A Syrian flag (C) is displayed next to the empty Syrian seat during the opening session of the Arab League Foreign Ministers' meeting in Kuwait City on March 23, 2014 ahead of the annual Arab League summit. (AFP PHOTO/YASSER AL-ZAYYAT)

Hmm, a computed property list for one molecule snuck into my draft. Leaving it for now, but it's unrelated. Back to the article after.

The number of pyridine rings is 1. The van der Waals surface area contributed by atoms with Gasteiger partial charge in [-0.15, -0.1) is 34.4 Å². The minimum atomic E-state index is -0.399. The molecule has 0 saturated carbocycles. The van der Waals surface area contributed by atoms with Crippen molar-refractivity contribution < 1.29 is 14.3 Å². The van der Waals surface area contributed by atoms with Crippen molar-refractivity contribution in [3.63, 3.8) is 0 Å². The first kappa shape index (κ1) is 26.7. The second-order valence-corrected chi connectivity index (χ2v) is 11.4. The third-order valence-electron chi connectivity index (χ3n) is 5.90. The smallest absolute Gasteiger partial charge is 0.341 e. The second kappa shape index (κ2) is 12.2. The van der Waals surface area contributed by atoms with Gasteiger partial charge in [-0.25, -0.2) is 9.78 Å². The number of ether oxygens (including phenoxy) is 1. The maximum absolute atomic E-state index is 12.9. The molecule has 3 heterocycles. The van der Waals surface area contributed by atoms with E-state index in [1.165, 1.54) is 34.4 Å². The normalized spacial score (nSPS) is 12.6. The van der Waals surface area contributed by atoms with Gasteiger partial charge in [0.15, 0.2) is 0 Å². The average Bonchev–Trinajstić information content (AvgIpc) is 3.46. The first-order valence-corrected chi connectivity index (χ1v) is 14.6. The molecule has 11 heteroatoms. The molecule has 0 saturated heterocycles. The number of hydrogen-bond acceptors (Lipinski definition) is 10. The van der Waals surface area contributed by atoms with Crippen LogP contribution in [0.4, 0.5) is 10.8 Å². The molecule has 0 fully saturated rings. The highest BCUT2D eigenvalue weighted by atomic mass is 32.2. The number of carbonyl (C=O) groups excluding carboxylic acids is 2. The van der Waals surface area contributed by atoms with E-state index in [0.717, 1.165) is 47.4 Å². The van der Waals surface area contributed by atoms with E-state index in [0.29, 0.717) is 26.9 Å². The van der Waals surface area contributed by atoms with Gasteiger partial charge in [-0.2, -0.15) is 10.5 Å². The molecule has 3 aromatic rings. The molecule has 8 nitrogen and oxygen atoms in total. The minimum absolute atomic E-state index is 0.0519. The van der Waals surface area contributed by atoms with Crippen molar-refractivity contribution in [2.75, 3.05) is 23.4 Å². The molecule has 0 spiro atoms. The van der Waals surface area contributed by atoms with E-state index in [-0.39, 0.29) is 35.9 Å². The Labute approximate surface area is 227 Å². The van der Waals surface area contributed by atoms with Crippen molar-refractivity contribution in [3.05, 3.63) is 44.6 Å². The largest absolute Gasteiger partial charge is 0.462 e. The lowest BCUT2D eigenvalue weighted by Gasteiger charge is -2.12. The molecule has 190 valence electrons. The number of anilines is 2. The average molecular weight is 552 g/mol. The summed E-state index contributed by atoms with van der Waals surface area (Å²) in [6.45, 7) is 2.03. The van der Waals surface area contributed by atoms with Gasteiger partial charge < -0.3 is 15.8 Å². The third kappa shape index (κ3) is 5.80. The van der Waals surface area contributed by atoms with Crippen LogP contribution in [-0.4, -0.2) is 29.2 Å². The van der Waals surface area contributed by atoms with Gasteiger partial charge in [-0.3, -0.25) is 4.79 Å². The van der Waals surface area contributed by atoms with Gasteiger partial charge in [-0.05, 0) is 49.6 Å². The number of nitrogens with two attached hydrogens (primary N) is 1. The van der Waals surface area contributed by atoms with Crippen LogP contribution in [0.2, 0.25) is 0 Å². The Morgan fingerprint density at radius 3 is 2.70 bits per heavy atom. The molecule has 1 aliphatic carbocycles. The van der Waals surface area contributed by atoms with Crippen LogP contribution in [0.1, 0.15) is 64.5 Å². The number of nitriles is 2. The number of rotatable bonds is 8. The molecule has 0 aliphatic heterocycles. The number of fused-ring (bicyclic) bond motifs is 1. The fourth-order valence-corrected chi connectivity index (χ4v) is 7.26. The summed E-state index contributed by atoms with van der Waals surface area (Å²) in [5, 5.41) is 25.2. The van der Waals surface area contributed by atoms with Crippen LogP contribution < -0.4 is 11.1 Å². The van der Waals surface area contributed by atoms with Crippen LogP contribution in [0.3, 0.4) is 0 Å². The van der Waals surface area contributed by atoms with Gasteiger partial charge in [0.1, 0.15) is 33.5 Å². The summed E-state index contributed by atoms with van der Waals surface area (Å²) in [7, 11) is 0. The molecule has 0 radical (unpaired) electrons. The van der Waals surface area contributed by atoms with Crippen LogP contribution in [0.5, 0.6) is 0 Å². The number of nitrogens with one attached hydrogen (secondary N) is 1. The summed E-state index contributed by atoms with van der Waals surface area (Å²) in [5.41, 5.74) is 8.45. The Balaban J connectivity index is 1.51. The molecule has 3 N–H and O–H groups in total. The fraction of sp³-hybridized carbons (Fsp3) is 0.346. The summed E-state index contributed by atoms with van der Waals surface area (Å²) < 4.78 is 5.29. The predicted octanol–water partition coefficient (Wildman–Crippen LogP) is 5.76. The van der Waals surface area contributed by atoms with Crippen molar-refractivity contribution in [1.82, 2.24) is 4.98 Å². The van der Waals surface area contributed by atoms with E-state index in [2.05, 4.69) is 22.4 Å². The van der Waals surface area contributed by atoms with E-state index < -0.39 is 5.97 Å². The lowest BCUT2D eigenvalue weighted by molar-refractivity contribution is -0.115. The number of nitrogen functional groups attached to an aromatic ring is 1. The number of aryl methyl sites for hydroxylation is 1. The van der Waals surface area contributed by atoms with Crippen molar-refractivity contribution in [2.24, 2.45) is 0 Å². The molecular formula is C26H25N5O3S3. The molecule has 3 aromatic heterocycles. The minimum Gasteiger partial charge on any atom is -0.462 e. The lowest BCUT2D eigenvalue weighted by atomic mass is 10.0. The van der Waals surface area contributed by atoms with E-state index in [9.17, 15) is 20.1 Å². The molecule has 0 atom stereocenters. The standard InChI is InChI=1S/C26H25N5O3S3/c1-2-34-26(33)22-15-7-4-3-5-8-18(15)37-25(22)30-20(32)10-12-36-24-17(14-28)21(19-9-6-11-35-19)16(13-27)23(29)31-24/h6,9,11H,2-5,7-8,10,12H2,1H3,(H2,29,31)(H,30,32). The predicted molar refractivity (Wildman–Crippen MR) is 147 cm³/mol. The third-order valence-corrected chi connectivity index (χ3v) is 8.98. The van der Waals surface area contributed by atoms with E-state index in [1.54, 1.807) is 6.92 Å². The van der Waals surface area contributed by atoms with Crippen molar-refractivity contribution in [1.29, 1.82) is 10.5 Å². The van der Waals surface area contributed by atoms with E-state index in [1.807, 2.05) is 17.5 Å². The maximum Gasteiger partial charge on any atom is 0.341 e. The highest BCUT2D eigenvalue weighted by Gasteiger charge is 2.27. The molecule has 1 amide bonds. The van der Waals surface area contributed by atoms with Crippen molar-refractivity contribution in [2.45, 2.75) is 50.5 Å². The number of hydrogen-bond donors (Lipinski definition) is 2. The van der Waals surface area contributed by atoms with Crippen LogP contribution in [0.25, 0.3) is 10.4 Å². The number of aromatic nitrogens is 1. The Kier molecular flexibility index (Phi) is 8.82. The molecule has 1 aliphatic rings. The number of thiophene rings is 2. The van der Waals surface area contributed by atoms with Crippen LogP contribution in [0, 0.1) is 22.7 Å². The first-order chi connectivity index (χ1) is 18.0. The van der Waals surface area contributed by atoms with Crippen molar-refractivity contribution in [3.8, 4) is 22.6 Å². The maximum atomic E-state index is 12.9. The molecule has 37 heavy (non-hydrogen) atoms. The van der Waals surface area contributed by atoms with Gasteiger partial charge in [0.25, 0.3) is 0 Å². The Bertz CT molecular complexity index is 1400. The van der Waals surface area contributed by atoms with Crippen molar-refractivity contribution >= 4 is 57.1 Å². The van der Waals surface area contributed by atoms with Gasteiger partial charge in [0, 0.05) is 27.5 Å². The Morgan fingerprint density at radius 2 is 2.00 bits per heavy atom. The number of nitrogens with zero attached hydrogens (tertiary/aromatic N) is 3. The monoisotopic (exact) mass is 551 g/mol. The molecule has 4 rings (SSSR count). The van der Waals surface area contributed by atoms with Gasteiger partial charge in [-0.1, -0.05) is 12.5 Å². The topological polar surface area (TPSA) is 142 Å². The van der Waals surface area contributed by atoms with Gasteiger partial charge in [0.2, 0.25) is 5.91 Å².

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Rifts over foreign policy will likely make it harder for Arab leaders meeting at a summit this week to forge a common stand on regional challenges, including what many of them see as a threat from Iranian-U.S. rapprochement.Ahead of the summit, Iraq's Foreign Minister Hoshyar Zebari said there had been no tensions at a meeting of his Arab counterparts in preparation for discussions later this week.Arab summits have long been dominated by the Israeli-Palestinian conflict, a topic on which most Arab states share a common view.In separate remarks, Elaraby agreed at a news conference that the summit's decisions would be affected by "differences".Syrian opposition leaders have been lobbying the 22-member League of Arab States to give them Syria's seat on the pan-Arab body and to push Arab states to approve the delivery of military hardware to them to boost their fight to oust Assad. A senior Kuwaiti official, however, said that the head of the opposition Syrian National Coalition, Ahmad Jarba, would deliver a speech at the summit.
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